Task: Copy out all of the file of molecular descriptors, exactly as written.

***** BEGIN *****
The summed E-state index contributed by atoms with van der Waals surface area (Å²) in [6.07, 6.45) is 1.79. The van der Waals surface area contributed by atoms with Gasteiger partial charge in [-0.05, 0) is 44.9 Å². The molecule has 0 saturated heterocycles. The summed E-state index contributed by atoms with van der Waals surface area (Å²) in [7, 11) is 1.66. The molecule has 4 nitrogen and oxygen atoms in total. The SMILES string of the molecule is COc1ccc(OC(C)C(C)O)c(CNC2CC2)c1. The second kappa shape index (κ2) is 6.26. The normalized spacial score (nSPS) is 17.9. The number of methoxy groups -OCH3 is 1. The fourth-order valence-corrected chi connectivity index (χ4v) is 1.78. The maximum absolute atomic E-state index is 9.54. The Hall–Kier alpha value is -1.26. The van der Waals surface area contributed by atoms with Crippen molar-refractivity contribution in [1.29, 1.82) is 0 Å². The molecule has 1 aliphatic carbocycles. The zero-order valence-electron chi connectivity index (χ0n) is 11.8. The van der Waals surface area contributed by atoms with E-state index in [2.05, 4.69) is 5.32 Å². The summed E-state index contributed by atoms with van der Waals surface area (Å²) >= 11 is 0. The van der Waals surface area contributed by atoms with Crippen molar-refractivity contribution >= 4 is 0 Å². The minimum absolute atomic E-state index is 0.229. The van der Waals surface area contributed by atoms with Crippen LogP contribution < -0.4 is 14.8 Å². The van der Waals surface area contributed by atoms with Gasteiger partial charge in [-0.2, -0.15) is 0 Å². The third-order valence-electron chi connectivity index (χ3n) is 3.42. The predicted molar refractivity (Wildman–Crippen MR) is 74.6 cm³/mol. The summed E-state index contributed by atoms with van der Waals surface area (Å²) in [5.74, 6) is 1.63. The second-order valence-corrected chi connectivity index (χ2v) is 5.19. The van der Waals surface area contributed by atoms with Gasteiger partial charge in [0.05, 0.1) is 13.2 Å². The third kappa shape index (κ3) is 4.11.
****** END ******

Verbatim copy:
The summed E-state index contributed by atoms with van der Waals surface area (Å²) in [6.07, 6.45) is 1.79. The van der Waals surface area contributed by atoms with Gasteiger partial charge in [-0.05, 0) is 44.9 Å². The molecule has 0 saturated heterocycles. The summed E-state index contributed by atoms with van der Waals surface area (Å²) in [7, 11) is 1.66. The molecule has 4 nitrogen and oxygen atoms in total. The SMILES string of the molecule is COc1ccc(OC(C)C(C)O)c(CNC2CC2)c1. The second kappa shape index (κ2) is 6.26. The normalized spacial score (nSPS) is 17.9. The number of methoxy groups -OCH3 is 1. The fourth-order valence-corrected chi connectivity index (χ4v) is 1.78. The maximum absolute atomic E-state index is 9.54. The Hall–Kier alpha value is -1.26. The van der Waals surface area contributed by atoms with Crippen molar-refractivity contribution in [1.29, 1.82) is 0 Å². The molecule has 1 aliphatic carbocycles. The zero-order valence-electron chi connectivity index (χ0n) is 11.8. The van der Waals surface area contributed by atoms with E-state index in [2.05, 4.69) is 5.32 Å². The summed E-state index contributed by atoms with van der Waals surface area (Å²) >= 11 is 0. The van der Waals surface area contributed by atoms with Crippen molar-refractivity contribution >= 4 is 0 Å². The minimum absolute atomic E-state index is 0.229. The van der Waals surface area contributed by atoms with Crippen LogP contribution < -0.4 is 14.8 Å². The van der Waals surface area contributed by atoms with Gasteiger partial charge in [-0.2, -0.15) is 0 Å². The third-order valence-electron chi connectivity index (χ3n) is 3.42. The predicted molar refractivity (Wildman–Crippen MR) is 74.6 cm³/mol. The summed E-state index contributed by atoms with van der Waals surface area (Å²) in [5.74, 6) is 1.63. The second-order valence-corrected chi connectivity index (χ2v) is 5.19. The van der Waals surface area contributed by atoms with Gasteiger partial charge in [0.05, 0.1) is 13.2 Å². The third kappa shape index (κ3) is 4.11.